A young man grieving the recent death of his sister heads out on a camping with his best friend looking to escape his troubled life, when they find themselves trapped in an underground bunker inhabited by a sacrificial religious cult and with seemingly no way out.

    Mentor Posted on October 16, 2018 in Thriller.

    A long logline with lots of elements. I’m just looking for some general feedback and some ideas of how to streamline it. There’s lots of setup and everything seems to feel disconnected but I’m trying to tie it all to the theme of “escape and transcendence” which is easier to do in a script than in a logline. Any help is appreciated. Thanks.

    on October 16, 2018.
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      You’re already said that it’s a bit long so I won’t bother commenting on that haha.

      If the incident that upsets the balance in his life is the death of his sister then his goal to correct this balance should be overcoming the grief in some way. The death of his sister just seems like a convenient way to get him both physically and emotionally in the place you want him to be for the story to take place. Can the religious cult have had something to do with his sister’s death? He’s angry and looking for someone to blame so he drags his friend along to find this cult his sister had joined?

      He’s also escaping his troubled life. I kinda feel like this is a separate issue to his sister’s death. His sister died and also he has an already troubled life – I’d say pick one. There are also two ways to read this… is it his friend looking to escape his troubled life? Or the MC? Ambiguity is where loglines go to die.

      When you say “young”… how young? 18? 25? Can you give this guy another characteristic that might teach us something about the character instead?

      What is the best friend’s purpose? I get that you don’t want the MC to be on his own but the best friend is adding nothing but extra words right now.

      To me, your themes of escapism and transcendence can be heavily tied into the cult, their motives and what they do. If the sister was involved in the cult and died in order to escape her life and transcend (as the cult promises) then it would make sense that the main character would want to escape his own life in order to find logic and reason in his sister’s death. It’s human nature. By doing this he can then be dragged into the cult and decide whether to unmask the cult for what they are BUT ultimately mean returning to his unhappy life, OR do as his sister did – escape from reality, choosing to “transcend”.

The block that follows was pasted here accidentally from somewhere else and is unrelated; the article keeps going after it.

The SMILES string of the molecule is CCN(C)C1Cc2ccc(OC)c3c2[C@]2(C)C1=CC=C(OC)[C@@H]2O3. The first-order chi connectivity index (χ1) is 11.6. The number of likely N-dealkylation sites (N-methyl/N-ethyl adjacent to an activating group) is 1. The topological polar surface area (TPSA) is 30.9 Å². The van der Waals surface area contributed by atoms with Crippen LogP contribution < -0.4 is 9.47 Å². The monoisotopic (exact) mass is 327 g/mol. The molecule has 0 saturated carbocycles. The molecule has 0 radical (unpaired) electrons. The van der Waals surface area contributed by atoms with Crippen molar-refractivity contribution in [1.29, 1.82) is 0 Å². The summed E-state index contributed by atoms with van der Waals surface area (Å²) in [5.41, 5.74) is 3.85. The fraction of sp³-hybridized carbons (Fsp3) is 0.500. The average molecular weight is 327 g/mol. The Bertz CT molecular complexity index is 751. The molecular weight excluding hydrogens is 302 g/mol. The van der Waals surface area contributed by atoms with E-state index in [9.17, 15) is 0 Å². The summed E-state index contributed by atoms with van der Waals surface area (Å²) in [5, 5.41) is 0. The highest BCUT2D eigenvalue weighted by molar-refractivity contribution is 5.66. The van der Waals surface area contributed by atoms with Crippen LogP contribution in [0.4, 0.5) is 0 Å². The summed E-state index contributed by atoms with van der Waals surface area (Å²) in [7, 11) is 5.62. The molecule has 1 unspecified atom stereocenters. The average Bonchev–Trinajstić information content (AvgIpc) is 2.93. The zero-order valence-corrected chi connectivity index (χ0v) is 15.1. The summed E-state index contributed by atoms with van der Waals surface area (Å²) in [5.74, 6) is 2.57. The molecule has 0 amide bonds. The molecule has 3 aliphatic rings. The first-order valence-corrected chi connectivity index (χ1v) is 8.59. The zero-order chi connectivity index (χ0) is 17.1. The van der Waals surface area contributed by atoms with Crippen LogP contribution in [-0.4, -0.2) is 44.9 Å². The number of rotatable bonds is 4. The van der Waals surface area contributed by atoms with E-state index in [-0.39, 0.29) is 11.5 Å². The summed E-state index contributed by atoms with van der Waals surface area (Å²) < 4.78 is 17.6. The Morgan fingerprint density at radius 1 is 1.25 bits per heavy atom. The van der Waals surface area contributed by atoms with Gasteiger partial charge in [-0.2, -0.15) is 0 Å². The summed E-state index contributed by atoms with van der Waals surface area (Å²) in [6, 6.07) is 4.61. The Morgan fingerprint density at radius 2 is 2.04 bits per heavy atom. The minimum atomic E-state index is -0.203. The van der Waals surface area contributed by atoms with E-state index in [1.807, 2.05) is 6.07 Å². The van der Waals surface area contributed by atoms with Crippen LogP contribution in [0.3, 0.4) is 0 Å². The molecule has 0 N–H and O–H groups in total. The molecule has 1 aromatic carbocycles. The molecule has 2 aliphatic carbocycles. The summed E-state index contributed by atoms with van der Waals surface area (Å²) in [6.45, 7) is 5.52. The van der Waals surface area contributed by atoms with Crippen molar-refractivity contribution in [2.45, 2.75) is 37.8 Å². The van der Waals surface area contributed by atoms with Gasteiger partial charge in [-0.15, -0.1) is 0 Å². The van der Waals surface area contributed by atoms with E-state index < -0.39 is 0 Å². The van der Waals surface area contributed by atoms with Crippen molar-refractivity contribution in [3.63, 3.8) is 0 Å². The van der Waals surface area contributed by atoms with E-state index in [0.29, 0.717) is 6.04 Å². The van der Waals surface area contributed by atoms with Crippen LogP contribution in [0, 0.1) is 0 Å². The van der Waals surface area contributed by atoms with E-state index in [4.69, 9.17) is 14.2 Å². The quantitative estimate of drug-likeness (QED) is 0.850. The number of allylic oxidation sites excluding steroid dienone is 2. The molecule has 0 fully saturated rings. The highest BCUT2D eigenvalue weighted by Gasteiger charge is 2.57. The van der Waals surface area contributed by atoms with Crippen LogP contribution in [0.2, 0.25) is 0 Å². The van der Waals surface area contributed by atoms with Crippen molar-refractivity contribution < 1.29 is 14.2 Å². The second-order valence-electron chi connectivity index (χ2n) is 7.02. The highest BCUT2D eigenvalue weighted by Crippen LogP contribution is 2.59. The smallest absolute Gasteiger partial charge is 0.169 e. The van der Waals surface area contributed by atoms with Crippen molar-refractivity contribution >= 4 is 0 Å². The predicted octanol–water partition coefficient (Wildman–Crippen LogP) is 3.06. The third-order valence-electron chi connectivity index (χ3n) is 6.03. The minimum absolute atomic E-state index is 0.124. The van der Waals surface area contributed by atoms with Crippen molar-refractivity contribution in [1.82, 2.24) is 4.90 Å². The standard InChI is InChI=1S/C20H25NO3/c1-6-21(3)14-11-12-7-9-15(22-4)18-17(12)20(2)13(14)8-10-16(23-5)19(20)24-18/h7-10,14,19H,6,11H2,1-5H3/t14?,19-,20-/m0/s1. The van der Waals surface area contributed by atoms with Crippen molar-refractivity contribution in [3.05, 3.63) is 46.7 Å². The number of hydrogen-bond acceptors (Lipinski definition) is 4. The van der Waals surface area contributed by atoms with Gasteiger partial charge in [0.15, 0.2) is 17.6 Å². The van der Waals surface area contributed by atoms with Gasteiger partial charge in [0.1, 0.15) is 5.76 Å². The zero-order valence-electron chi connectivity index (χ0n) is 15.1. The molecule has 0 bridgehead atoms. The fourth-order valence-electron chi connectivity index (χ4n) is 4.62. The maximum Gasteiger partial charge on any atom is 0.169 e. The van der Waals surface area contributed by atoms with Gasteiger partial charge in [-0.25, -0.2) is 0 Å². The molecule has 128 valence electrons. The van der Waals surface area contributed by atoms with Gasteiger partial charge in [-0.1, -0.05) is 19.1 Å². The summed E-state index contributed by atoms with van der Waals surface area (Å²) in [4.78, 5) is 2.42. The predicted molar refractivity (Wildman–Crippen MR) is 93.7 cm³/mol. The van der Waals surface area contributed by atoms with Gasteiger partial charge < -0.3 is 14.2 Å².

By having him choose to not follow in his sister’s footsteps and return to his difficult life shows him rising to a higher emotional state than he was before… or transcending. He then has to escape the cult. It comes full circle.

      When his sister is ceremoniously killed by her religious cult, a bitter 18 year old plunges into her mysterious world to expose the cultists as the murderers he believes them to be. 

      Not perfect and possibly not the story you’re trying to tell but I think all the elements line up pretty well.

      Summitry Answered on October 16, 2018.
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        This is all setup.

        The story (and logline) would be about what the must do when they find themselves trapped in the bunker.

        Singularity Answered on October 17, 2018.
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          As the others have said.  And:

          The logline buries the lead, the story hook which is the” sacrificial religious cult” (although I don’t have a clear vision of what that means.)

          And I don’t see an causal connection between the setup and the predicament; “find themselves trapped” is weak, not a substantial inciting incident to kick off the plot.  Nor do I intuit a psychological (thematic)  thread connecting his objective and subjective problems.


          Singularity Answered on October 18, 2018.
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